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Second-hand clothing for developing countries - a blessing or a curse? | Globalization | DW.DE | 04.04.2012

Donating for charity - that's what most Germans think they're doing when they drop used clothing into a collection bin. But their donations are a lucrative business that even affects developing countries.

Bags of used jeans, t-shirts, dresses and shirts: Germans are generous when clearing out their closets to donate for charity.

Too generous, perhaps - charitable organisations in Germany meanwhile receive far more clothing than they can pass on to people in need. As a result, respected aid organisations like the Red Cross allow the use of their name and logo to collectors who have a purely commercial agenda.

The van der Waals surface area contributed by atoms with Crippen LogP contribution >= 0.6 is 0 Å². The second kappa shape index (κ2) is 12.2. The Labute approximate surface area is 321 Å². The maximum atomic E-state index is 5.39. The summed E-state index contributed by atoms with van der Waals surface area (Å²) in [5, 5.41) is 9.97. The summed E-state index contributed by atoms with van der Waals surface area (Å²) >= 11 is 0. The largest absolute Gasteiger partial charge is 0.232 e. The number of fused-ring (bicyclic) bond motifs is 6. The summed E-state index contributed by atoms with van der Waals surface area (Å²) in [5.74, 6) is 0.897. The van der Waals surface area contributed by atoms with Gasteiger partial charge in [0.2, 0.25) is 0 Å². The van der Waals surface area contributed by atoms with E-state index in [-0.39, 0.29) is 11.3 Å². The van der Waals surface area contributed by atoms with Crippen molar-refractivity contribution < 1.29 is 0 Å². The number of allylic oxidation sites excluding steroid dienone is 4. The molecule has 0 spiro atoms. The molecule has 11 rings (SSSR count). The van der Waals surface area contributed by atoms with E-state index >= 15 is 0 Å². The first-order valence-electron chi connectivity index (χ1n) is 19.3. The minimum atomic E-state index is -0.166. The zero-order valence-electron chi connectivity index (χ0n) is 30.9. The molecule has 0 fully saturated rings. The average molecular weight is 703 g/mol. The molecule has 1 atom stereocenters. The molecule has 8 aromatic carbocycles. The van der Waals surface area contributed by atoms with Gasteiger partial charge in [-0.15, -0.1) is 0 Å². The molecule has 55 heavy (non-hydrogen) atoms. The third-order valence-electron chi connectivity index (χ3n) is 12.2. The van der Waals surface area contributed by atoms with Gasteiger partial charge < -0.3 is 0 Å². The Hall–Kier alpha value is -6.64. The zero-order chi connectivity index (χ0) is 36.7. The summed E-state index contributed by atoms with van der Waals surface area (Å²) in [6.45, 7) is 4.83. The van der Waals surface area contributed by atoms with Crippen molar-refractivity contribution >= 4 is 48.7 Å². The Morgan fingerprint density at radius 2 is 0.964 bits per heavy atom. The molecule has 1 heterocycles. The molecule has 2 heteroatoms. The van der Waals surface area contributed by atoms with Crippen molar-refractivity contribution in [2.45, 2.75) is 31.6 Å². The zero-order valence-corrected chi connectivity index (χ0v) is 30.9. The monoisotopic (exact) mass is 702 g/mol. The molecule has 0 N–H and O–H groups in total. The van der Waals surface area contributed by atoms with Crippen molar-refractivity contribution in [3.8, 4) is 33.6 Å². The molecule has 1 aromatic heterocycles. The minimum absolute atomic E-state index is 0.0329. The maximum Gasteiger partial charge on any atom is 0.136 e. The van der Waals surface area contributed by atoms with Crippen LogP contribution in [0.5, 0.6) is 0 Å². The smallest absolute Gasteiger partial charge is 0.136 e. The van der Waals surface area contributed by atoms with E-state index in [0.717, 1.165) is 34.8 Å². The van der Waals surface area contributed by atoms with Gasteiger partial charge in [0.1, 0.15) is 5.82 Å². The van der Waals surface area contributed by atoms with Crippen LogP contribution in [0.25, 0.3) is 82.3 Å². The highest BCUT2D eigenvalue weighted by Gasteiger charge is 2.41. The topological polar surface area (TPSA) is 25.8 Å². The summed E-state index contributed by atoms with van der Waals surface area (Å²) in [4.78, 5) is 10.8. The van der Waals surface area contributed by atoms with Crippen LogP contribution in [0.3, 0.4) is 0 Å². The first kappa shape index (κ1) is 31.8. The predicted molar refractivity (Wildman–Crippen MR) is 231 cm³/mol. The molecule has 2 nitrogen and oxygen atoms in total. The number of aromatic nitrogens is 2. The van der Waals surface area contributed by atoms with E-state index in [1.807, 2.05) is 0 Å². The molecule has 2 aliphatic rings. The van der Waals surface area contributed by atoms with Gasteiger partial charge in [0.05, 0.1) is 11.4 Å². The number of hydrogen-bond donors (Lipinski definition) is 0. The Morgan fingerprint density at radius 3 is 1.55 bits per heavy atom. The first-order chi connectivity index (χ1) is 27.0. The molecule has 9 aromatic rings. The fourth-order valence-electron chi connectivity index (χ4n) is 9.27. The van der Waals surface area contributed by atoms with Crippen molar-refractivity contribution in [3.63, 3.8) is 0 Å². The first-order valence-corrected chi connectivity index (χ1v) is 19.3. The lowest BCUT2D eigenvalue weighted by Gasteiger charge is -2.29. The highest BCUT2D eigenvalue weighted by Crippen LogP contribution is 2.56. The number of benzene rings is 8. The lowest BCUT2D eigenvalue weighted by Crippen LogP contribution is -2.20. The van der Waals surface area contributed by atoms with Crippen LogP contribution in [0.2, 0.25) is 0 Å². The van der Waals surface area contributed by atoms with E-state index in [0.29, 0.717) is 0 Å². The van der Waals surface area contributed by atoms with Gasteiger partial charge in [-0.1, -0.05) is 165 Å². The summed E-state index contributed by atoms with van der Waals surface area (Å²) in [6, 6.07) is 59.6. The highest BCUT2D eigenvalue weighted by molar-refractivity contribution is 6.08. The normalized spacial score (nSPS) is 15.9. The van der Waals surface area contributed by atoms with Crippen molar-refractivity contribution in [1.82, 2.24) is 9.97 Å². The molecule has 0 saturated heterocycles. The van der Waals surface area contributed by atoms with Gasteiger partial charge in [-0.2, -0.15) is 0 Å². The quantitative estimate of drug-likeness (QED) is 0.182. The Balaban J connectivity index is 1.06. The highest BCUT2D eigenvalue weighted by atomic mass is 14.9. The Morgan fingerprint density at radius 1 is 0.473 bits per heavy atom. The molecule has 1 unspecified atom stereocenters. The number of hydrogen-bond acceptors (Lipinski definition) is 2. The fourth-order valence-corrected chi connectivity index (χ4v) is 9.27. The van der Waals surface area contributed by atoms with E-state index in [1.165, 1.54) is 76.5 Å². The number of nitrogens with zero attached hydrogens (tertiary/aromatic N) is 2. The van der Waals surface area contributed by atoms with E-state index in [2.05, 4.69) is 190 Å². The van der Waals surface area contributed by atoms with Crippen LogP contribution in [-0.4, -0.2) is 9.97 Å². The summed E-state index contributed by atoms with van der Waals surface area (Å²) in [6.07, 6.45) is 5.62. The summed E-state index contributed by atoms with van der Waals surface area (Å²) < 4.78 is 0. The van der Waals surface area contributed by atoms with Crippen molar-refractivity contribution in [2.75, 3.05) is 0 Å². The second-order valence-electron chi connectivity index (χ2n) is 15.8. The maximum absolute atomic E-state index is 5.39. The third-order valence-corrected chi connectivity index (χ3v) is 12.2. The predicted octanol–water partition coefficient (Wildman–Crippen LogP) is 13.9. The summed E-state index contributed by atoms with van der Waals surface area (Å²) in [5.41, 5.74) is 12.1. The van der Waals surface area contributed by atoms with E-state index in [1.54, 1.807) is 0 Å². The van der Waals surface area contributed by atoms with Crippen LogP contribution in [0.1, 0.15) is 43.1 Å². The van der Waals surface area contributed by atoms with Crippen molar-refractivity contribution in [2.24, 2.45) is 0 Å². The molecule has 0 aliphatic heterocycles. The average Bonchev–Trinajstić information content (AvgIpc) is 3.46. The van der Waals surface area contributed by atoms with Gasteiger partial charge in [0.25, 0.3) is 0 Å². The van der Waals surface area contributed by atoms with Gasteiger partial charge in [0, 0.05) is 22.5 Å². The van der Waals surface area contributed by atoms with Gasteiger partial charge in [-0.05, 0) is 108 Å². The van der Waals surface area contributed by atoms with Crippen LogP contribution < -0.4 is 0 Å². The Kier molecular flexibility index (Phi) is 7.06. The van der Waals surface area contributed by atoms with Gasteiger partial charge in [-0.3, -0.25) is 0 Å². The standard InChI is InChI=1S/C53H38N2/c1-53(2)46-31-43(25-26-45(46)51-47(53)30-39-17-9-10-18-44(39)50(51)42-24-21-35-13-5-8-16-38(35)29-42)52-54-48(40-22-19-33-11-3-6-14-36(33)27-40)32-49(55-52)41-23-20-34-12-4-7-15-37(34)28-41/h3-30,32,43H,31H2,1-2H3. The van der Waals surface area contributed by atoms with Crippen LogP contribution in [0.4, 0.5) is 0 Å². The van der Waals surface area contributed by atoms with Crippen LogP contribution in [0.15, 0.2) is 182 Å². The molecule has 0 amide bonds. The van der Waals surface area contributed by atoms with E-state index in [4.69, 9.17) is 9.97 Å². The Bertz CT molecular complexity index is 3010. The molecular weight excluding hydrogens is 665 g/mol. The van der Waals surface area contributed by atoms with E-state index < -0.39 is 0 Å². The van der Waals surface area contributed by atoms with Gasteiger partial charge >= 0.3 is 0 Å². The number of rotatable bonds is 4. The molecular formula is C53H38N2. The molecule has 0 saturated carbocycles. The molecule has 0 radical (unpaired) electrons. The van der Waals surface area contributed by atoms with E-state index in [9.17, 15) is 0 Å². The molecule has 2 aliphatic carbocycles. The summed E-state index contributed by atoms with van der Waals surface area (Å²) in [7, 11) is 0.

The used clothes are sorted and then sold, depending on quality, as raw materials to be recycled or as second-hand merchandise. Collecting, sorting and transporting the clothing costs money so in principle, you can't object to its sale, according to Andreas Voget, manager of FairWertung, a federation of charitable and church-associated organisations advocating more transparency and responsibility in second-hand clothing drives.

The fact is that what we're experiencing right now is a top-down disaster. -Paul Krugman
by dvx (dvx.clt št gmail dotcom) on Wed Apr 4th, 2012 at 12:41:23 PM EST
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